• Here might I pause, and bend in reverence
To Nature, and the power of human minds,
To men as they are men within themselves.
How oft high service is performed within,
When all the extei nal man is rude in show,
Not like a temple rich with pomp and gold,
But a mere mountain chapel, that protects
Its simple worshippers from sun and shower.
Of these, said I, shall be my song; of these,
If future years mature me for the task,
Will I record the praises, making verse
Deal boldly with substantial things; in truth
And sanctity of passion speak of these,
That justice may be done, obeisance paid
Where it is due: thus haply shall I teach,
Inspire, through unadulterated ears
Pour rapture, tenderness, and hope—my theme
No other than the very heart of man,
As found among the best of those who live,
Not unexalted by religious faith,
Nor uninformed by books, good books, though few.
In Nature's presence : thence may I select
Sorrow that is not sorrow, but delight;

And miserable love, that is not pain
To hear of, for the glory that redounds
Therefrom to human kind, and what we are.

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Nature for all conditions wants not power
To consecrate, if we have eyes to see,
The outside of her creatures, and to breathe
Grandeur upon the very humblest face
Of human life. I felt that the array
Of act and circumstance, and visible form,
Is mainly to the pleasure of the mind
What passion makes them ; that meanwhile the fornis
Of Nature have a passion in themselves,
That intermingles with those works of man
To which she summons him ; although the works
Be mean, have nothing lofty of their own ;
And that the genius of the Poet hence
May boldly take his way among mankind
Wherever Nature leads; that he hath stood
By Nature's side among the men of old,
And so shall stand for ever.'

ours.

All this doctrine was strange to his age; it has ceased to be so to

In various ways and with varying merit, Thackeray and Dickens and George Eliot, and a crowd of writers, poets and novelists, have searched out the motifs of the highest poetry in the humblest lives, and have taught the lesson that the real greatness and littleness of human life are not to be measured by the standards of fashion and pride. What made Wordsworth different from other popular poets, and made him great, was a puzzle and a paradox at first in his own time ; it is but a commonplace in ours. It was the union of deep feeling with profound thought : the fine balance of truth in observing, with the imaginative faculty in modifying, the objects observed ; and, above all, the original gift of spreading the tone, the atmosphere, and with it the depth and height of the ideal world, around forms, incidents, and situations, of which, for the common view, custom had bedimmed all the lustre, had dried up the sparkle and the dewdrops. To find no contradiction in the union of old and new; to contemplate the Ancient of Days and all His works with feelings as fresh as if all had then sprung forth at the first creative fiat ; characterises the mind that feels the riddle of the worla, and may help to unravel it. To carry on the feelings of childhood into the powers of manhood: to combine the child's sense of wonder and novelty with the appearances which every day for perhaps forty years have made familiar :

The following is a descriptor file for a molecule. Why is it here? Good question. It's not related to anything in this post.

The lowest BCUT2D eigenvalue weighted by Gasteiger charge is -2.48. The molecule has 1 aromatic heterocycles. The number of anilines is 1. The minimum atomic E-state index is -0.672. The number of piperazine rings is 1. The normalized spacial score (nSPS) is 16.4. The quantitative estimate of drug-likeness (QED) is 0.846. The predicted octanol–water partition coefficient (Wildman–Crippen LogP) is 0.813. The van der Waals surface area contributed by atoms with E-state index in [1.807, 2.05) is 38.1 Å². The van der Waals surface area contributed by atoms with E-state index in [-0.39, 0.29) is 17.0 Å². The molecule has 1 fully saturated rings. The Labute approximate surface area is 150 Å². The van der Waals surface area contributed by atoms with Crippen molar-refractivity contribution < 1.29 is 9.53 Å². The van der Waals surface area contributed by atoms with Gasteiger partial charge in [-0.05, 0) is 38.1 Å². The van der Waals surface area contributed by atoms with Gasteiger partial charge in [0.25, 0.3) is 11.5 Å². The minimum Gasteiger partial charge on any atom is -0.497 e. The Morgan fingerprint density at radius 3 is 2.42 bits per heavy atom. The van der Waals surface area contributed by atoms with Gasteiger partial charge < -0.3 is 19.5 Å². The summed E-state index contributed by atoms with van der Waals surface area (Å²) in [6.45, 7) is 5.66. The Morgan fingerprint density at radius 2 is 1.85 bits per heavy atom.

« With sun and moon and stars throughout the year,

And man and woman this is the character and privilege of genius.' (Coleridge, Bia graphia Literaria, c. iv.).

Thus his range of materials was very large ; his extensive scale of interests gave him great variety : like his own skylark, he soais to the heavens, and drops into a lowly nest ; and as the wing sometimes flags, and the eye is wearied, he was unequal, and there was sometimes want of proportion in his subject and his treatment ofit. But his principles of treatment, though he was not altogether happy in his exposition of them, were in accordance with his general idea of poetry. 'I have at all times,' he says, 'endeavoured to look steadily at my subject.' Where he succeeded-and no man can always in thought and imagination see what he wants to see—there was the fire and energy and life of truth, stamping all his words, governing his music and his movement, his flow or his rush. There is always the aim, the scrupulous, fastidious aim, at direct expression-at beautisul, suggestive, forcible, original expression : but first of all at direct expression. This he called, somewhat oddly, restricting himself to the language of common life, in opposition to so-styled 'poetic diction.' Happily he was inconsistent with his own theory. He showed with Burns how far deep down the pathetic and the tender go in common life, and how its language can be made by cunning artists to minister to their expression : but there are regions in poetry of glory and nobleness and splendour where Burns never came, and there Wordsworth showed that he was master of a richer and subtler wealth of words than common life supplies. But in his most fiery moments of inspiration and enthusiasm he never-allowed himsel! to relax his hold on reality and truth : as he would scorn to express in poetry any word or feeling which was not genuine and natural, any sentiment or impulse short of or beyond the actual impression which caused them, so with the most jealous strictness he measured his words. He gave them their full swing if they answered to force and passion ; but he watched them all the same, with tender but manly severity. Hence with his power and richness of imagination, and his full command over all the resources of voice and ear, an austere purity and plainness and nobleness marked all that he wrote, and formed a combination as distinct as it was uncommon.